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NEWS UPDATES Asean Affairs                       29  August 2011

Tony Tan wins close election

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Former deputy prime minister Tony Tan has secured victory after a recount in Singapore's presidential election, with the razor-thin winning margin exposing sharp divisions in the electorate.

Mr. Tan, seen as a proxy for the ruling party, won yesterday by 7269 votes over his closest challenger out of 2.1 million valid votes cast in Saturday's four-way race to become head of state.

Mr Tan, 71, received 35 percent of the votes, well below the 60 per cent garnered by the People's Action Party in general elections held in May, its worst showing after 52 years in power.

Analysts said Mr. Tan could have lost in a straight one-on-one fight, and he immediately reached out to voters who rejected him. "The president is a president for all Singaporeans, not only for those who have voted for me but even for those who have not voted for me. I pledge to work for each and every one of you," he said.

Prime Minister Lee Hsien Loong appealed for national unity after an intense campaign dominated by calls from government critics for a politically independent president who can act as a check on the PAP.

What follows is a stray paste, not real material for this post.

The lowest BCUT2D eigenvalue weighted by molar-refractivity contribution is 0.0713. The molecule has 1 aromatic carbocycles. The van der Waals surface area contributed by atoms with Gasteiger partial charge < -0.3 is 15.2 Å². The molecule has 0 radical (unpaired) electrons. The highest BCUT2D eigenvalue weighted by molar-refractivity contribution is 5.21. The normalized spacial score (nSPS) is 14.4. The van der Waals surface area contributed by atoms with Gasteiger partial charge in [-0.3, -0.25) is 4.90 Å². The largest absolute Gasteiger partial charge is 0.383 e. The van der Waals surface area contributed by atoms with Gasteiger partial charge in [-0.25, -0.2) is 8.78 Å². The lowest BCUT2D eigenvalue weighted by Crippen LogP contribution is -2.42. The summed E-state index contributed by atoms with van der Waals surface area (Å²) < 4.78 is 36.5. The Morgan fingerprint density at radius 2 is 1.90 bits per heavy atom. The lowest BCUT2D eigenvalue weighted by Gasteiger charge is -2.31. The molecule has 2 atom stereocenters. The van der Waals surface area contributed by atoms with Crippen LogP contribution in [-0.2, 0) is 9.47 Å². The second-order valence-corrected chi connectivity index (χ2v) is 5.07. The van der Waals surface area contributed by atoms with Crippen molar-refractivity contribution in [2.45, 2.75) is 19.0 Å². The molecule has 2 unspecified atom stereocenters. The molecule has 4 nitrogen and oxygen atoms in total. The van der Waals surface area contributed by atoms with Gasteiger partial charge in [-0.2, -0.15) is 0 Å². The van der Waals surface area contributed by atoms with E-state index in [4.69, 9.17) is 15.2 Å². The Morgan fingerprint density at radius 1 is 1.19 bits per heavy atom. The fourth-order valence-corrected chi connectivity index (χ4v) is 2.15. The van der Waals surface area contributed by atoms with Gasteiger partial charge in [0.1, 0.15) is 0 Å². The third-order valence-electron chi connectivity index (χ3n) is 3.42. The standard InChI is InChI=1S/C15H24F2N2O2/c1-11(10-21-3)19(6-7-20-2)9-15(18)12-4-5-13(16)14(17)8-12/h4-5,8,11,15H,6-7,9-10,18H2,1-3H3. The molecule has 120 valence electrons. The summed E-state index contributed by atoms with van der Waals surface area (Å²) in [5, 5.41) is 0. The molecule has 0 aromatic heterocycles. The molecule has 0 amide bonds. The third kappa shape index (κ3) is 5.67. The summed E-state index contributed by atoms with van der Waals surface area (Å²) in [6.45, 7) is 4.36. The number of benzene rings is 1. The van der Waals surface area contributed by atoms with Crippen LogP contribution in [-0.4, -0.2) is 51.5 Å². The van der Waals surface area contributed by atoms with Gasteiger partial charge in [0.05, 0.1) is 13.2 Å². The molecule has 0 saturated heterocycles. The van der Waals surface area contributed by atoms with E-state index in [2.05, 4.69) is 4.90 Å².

"Now that the election is over, we should all come together again as Singaporeans, to tackle the challenges that Singapore faces, and take our nation forward," Mr Lee said.

Bridget Welsh, a political science professor at the Singapore Management University, said Singaporeans "are tired of elitism" and Mr. Tan was seen as a representative of the political establishment.

"Singaporeans want more checks on PAP," she said, adding voters felt "empowered" and were no longer afraid to speak for change.

The Elections Department ordered a recount of all votes cast after the first tally showed the two frontrunners were less than 2 percent apart.

The president has veto powers over key government appointments and safeguards Singapore's foreign reserves, which total about US$250 billion.


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This year in Thailand-what next?

AseanAffairs   04 January 2011
By David Swartzentruber      

It is commonplace in journalism to write two types of articles at the transition point between the year that has passed and the New Year. As this writer qualifies as an “old hand” in observing Thailand with a track record dating back 14 years, it is time take a shot at what may unfold in Thailand in 2011.

The first issue that can’t be answered is the health of Thailand’s beloved King Bhumibol, who is now 83 years old. He is the world's longest reigning monarch, but elaborate birthday celebrations in December failed to mask concern over his health. More


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